Sunday, October 19, 2008

Meadow Hawkweed

Since I covered dandelion and catsear, I thought I should tackle hawkweed next. Most of the hawkween in our yard stopped blooming awhile ago, but I was able to find one last blooming plant right along the edge of our trailer. Probably the leaking heat helped it along.

Unlike catsear and dandelion, meadow hawkweed has unlobed leaves. It also tends to get a leaf or two about halfway up the stem. The stem, leaves, and bracts are covered with a stiff hair. The flowers of meadow hawkweed tend to be in a loose cluster at the top of the stem as you can sort of see here. Some other varieties of hawkweed only have a single flower per stem though. The scientific name of meadow hawkweed is Pilosella caespitosa. It is not native to our area although some other hawkweeds are. Like so many other plants, it was native to Europe and was spread here with European exploration.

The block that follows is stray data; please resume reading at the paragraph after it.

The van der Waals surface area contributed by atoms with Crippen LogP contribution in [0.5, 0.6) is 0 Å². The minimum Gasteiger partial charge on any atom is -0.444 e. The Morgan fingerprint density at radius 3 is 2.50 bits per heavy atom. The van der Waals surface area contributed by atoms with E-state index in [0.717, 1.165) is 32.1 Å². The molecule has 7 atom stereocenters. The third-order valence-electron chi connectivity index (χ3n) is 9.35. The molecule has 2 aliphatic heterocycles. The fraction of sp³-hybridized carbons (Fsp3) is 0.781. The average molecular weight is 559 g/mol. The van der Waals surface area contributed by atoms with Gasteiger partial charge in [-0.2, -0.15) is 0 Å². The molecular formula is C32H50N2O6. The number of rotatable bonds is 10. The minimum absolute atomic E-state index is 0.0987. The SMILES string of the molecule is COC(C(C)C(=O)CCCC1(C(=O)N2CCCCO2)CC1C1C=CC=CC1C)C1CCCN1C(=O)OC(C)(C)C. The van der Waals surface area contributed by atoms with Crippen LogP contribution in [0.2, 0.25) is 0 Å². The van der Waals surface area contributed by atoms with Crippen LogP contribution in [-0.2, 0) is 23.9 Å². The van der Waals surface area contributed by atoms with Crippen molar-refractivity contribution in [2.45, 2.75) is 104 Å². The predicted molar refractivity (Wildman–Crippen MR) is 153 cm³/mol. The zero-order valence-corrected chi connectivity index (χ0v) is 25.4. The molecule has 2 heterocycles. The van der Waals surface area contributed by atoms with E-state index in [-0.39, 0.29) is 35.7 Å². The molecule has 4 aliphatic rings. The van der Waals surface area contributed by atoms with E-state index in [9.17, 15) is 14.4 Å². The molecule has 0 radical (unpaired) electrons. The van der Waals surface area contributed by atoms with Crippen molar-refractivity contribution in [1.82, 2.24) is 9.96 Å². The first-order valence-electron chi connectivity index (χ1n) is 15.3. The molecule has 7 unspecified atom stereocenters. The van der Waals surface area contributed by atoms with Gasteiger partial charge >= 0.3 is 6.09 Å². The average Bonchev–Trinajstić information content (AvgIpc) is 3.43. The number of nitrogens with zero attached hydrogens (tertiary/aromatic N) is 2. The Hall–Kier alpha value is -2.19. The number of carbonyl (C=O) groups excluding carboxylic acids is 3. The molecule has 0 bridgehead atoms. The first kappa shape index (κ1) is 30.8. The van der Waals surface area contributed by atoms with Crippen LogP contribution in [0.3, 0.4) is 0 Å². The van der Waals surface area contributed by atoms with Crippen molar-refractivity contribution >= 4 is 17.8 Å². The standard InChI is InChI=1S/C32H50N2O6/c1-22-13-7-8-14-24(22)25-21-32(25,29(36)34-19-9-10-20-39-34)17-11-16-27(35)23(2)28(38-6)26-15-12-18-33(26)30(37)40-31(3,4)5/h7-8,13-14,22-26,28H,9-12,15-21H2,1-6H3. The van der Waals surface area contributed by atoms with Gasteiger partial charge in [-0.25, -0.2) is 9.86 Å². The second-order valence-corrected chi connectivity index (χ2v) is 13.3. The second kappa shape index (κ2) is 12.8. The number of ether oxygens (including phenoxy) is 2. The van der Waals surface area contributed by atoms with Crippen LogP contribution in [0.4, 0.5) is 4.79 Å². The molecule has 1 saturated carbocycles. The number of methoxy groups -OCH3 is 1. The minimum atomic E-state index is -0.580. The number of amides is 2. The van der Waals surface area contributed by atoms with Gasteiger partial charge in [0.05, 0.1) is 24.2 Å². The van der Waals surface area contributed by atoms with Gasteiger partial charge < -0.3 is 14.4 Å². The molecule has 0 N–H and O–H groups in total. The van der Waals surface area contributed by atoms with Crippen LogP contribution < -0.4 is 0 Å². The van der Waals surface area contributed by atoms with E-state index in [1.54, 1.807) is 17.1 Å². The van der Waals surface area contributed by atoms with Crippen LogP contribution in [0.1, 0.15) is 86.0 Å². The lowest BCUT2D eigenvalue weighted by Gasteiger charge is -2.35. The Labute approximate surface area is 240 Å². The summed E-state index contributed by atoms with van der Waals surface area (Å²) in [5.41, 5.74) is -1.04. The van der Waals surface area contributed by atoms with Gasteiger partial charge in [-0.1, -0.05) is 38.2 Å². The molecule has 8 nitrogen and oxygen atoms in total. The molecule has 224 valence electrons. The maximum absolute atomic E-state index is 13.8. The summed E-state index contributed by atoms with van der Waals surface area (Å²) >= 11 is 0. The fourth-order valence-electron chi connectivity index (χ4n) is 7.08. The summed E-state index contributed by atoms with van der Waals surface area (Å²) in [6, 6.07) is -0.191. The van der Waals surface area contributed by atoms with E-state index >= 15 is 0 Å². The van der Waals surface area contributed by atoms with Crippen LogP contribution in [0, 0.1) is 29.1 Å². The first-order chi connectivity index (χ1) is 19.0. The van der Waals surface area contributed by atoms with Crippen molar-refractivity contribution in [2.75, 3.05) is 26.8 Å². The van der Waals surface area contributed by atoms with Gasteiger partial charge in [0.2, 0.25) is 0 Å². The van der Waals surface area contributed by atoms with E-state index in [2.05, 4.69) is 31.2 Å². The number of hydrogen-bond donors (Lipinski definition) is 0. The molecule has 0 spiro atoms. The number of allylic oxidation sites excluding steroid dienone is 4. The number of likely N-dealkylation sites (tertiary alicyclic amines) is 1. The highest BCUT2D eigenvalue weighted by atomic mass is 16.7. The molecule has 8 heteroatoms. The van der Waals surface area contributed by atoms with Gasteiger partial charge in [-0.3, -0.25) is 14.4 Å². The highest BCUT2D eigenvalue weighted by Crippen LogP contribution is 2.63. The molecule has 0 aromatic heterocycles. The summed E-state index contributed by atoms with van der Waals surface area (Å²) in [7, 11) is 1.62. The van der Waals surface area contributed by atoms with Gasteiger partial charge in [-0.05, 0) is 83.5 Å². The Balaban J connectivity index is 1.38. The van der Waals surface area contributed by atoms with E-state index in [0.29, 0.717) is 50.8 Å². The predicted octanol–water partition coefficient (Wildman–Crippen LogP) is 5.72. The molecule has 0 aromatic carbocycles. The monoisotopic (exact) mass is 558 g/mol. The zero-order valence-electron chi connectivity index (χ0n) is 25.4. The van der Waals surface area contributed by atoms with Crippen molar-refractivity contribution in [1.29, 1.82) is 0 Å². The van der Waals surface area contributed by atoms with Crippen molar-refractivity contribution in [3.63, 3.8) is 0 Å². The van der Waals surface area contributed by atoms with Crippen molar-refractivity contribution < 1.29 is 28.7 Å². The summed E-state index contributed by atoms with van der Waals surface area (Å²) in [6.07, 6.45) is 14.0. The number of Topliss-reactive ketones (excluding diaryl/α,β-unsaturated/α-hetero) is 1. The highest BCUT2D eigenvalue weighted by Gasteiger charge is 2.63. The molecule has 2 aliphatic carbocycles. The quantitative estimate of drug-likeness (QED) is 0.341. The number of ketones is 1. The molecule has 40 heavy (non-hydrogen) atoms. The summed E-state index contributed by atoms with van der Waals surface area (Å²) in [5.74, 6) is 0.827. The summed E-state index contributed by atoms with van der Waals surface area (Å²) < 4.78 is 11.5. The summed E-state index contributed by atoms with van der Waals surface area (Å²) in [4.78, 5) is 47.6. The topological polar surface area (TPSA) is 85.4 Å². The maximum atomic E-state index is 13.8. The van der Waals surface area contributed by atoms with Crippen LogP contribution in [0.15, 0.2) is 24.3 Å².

1. poison ivy (Toxicodendron radicans) -native
2. red maple (Acer rubrum) -native
3. Virginia creeper (Parthenocissus quinquefolia) -native
4. staghorn sumac (Rhus typhina) -native
5. common dandelion (Taraxacum officinale) -not native
6. New England aster (Symphyotrichum novae-angliae) -native
7. Canada goldenrod (Solidago altissima) -native
8. catsear (Hypochaeris radicata) -not native
9. butter-and-eggs (Linaria vulgaris) -not native
10. meadow hawkweed (Pilosella caespitosa) -not native


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